Loving Absolutely

I just watched the movie "Rize," a documentary about clowning and krumping, styles of hip-hop dance. Even if you're not a fan of hip-hop, you really should watch this movie. It made me think about God and love. A lot.

The style was created in South Central LA, where broken families, drugs, gangs, and violence are an everyday reality. What really got to me is the way the leaders of the clown groups and krump groups took on younger dancers as their own families when they had none to love and care for them. One clown, Tommy the Clown, would get on their cases about hanging around gangs, getting into drugs, or even not doing their homework, and they respected him enough to follow through with it. He also wouldn't let them dance with him if they didn't keep themselves in line. It was all so positive and meaningful and no doubt has really saved lives from gang violence and drug addiction. And it's something I admire, but I have a hard time wrapping my mind around it.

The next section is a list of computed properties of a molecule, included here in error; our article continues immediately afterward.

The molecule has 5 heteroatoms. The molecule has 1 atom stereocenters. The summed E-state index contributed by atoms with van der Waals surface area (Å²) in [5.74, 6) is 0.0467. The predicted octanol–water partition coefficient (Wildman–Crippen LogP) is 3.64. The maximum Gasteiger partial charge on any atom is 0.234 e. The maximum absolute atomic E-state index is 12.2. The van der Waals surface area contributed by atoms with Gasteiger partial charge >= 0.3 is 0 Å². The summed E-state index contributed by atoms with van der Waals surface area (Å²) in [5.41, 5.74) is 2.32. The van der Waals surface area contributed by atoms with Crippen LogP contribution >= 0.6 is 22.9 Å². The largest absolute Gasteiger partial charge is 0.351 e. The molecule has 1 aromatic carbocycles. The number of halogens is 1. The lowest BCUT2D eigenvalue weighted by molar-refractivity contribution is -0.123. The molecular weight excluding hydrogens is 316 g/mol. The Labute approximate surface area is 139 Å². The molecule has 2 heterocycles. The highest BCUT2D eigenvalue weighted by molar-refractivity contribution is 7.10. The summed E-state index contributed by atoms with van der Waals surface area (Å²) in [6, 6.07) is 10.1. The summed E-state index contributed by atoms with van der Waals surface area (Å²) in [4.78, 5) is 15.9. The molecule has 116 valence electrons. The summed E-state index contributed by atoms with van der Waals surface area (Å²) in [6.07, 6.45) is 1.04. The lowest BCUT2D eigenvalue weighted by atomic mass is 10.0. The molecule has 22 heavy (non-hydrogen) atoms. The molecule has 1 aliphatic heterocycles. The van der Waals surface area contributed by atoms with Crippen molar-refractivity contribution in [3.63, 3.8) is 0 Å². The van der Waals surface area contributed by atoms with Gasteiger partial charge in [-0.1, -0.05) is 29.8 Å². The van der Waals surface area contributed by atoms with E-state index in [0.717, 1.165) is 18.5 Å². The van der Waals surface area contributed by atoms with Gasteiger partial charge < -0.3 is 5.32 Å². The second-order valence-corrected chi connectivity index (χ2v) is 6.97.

At church today, we went through a chart that compared the "rules of the game" for poverty, middle class, and rich culture. One of the first things listed was "possessions." Under "poverty" possessions meant people, relationships. I definitely saw that in this movie. When there was no security for life or money, the clown groups and families cared for each other like it held their cells together. Will I ever be able to understand or fulfill that for others? My middle-class family was pretty unaffectionate. My parents emphasized independence. As a result, it takes me a long time to feel like I can depend on someone or like I want them to depend on me. I don't want to resign to the idea that I'll never love like the family I had didn't. If the love of God is in my heart, than the love of people can surely be in there as well. If God has the power to change lives of drug dealers into hip-hop clowns, God can change an icy teachers' daughter into someone who loves like breathing.

Monday, January 14, 2008

Sustainable living